Some people have bitter memories of growing up in Catholic schools. For others, it was a more pleasant experience.
For Barbara Manning, 62, being taught by nuns left her with mostly good childhood memories.
It's one of the reasons Manning is a natural portraying Sister in the highly popular one-woman show Late Nite Catechism. It's at 8 p.m. Feb. 15 in the Windermere Theatre at the Toyota Center in Kennewick.
"All and all, I really did have a wonderful experience with nuns growing up, and can honestly say I never met a bad nun," she said in a recent telephone interview. "Oh sure, some were harsh, and some not so harsh."
And when Manning steps into her role as Sister, she'll be a kinder and gentler nun, she said.
Late Nite Catechism is a form of participatory theater where Sister teaches an adult catechism class, only the audience are her pupils.
The show also is one of those comedies that either takes you on an enjoyable nostalgic trip or a fearful step back in time, Manning joked.
"You really don't have to be Catholic to enjoy this show, and you might even learn something in my catechism class," Manning said in a mockingly stern voice followed by a giggle.
Late Nite Catechism, written in 1993, was the brainchild of playwrights Vicki Quade and Maripat Donovan. Donovan was nominated for an Outer Critics Circle Award for outstanding solo performance when the show premiered in New York. Donovan won the best solo performance award from the Los Angeles Drama Critics Circle in 1999.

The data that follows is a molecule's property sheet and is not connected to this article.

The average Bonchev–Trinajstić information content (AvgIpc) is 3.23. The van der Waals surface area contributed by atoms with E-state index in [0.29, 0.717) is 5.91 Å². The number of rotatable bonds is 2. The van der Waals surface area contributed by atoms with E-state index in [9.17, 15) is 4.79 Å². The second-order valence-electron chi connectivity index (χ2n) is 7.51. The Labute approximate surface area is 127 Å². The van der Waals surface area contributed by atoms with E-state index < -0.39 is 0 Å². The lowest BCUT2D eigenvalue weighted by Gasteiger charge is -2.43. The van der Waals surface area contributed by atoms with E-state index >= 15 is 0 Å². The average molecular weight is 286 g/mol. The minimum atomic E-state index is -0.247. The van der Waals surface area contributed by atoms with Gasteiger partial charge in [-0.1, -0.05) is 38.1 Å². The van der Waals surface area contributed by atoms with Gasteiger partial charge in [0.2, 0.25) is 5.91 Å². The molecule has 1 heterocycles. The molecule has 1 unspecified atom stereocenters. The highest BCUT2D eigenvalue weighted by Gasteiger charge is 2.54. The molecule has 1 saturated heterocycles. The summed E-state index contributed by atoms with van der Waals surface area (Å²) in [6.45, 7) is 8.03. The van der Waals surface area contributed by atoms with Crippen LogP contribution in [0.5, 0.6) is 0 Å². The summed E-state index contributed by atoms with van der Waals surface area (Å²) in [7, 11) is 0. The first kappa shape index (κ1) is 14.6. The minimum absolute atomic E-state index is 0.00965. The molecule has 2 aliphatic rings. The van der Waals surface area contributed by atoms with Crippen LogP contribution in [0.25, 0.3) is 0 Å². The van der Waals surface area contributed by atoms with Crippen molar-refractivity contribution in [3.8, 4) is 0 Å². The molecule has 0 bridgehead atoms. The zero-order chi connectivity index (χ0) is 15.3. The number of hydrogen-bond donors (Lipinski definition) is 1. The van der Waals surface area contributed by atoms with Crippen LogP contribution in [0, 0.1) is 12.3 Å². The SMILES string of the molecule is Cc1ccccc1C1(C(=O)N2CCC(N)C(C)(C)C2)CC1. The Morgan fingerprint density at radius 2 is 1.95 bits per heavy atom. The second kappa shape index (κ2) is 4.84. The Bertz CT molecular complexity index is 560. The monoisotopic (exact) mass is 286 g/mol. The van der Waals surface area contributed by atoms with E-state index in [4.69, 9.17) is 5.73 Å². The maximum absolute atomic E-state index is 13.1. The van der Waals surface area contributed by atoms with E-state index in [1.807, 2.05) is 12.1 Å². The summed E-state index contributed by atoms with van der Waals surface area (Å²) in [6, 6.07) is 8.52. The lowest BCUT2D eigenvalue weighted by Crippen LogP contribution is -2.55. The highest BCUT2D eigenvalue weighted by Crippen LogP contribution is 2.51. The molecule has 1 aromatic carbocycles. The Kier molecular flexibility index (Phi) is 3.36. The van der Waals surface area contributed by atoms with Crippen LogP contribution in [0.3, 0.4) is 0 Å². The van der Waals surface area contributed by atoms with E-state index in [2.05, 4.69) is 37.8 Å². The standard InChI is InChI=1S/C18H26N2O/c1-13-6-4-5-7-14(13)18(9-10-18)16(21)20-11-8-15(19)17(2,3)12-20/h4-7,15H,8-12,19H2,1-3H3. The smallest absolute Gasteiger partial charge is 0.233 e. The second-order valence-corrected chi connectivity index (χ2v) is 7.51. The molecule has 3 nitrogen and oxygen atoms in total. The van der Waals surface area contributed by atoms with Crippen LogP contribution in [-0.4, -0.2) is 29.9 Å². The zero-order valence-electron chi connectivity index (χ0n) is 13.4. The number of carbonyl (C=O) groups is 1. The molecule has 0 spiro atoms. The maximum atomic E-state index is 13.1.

Manning has been playing Sister in different productions of Catechism since 1998. She spent more than 10 years playing the role in Seattle, making it one of the city's longest-running shows. She was honored during that decade by the Sisters of The Holy Names with their Marie Rose Award, and by the city with an award from the Women in Film for lifetime achievement.
"When I was first hired for this show, you had to have been raised in Catholic schools," she said. "Probably because they thought real experience would help you play the part. Thankfully, that's not the case anymore. Anyone can try out now because it really doesn't require experience having nuns for teachers to pretend to be one in this show."
Manning grew up in Ohio, and though raised in the Catholic school system through high school, she went to a Baptist college.
"Really can't tell you why I did that, I just did," she said. "But there weren't a lot of Catholic colleges to choose from back then either."
She dabbled in drama while in secondary school but didn't tackle it as an occupation until she was much older.
"I was a teacher for a while and worked for a doctor," she said. "But when my kids got older (she has two sons ages 21 and 24), I decided it was time to follow my dream of acting."
She studied with renowned New York drama coach Uta Hagen and has since kept busy in film, documentaries, commercials, off-Broadway, regional theater, cabaret and on cruise ships. She also loves to produce and direct plays and musicals.
"I do love all forms of theater and entertaining, especially portraying Sister in Late Nite Catechism. But even though I might not be a harsh nun, I do expect my audience to dress appropriately when they come to class, er, I mean the show," she said mischievously.
Tickets cost $22 to $57 and are available at the Toyota Center box office or www.ticketmaster.com. Tickets purchased online are subject to service charges.